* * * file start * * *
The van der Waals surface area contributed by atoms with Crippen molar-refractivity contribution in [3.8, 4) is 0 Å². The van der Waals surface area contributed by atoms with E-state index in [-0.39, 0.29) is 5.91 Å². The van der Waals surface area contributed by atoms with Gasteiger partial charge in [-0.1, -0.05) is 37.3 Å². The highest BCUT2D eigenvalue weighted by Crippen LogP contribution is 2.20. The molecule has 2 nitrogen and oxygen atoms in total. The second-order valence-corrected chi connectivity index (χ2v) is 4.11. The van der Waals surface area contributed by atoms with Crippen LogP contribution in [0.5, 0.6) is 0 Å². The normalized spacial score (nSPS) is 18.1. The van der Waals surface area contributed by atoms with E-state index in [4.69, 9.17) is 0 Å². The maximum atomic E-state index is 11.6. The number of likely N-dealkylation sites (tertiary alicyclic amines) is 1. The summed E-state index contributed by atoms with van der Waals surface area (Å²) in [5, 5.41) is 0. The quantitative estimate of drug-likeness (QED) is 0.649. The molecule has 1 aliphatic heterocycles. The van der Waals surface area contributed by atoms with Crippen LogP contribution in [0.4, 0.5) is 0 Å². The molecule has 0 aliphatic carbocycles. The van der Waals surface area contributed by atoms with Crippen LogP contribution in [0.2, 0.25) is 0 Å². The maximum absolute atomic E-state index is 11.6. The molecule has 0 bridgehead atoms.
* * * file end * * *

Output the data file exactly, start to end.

The van der Waals surface area contributed by atoms with Crippen molar-refractivity contribution in [3.8, 4) is 0 Å². The van der Waals surface area contributed by atoms with E-state index in [-0.39, 0.29) is 5.91 Å². The van der Waals surface area contributed by atoms with Gasteiger partial charge in [-0.1, -0.05) is 37.3 Å². The highest BCUT2D eigenvalue weighted by Crippen LogP contribution is 2.20. The molecule has 2 nitrogen and oxygen atoms in total. The second-order valence-corrected chi connectivity index (χ2v) is 4.11. The van der Waals surface area contributed by atoms with Crippen LogP contribution in [0.5, 0.6) is 0 Å². The normalized spacial score (nSPS) is 18.1. The van der Waals surface area contributed by atoms with E-state index in [4.69, 9.17) is 0 Å². The maximum atomic E-state index is 11.6. The number of likely N-dealkylation sites (tertiary alicyclic amines) is 1. The summed E-state index contributed by atoms with van der Waals surface area (Å²) in [5, 5.41) is 0. The quantitative estimate of drug-likeness (QED) is 0.649. The molecule has 1 aliphatic heterocycles. The van der Waals surface area contributed by atoms with Crippen LogP contribution in [0.4, 0.5) is 0 Å². The molecule has 0 aliphatic carbocycles. The van der Waals surface area contributed by atoms with Crippen LogP contribution in [0.2, 0.25) is 0 Å². The maximum absolute atomic E-state index is 11.6. The molecule has 0 bridgehead atoms.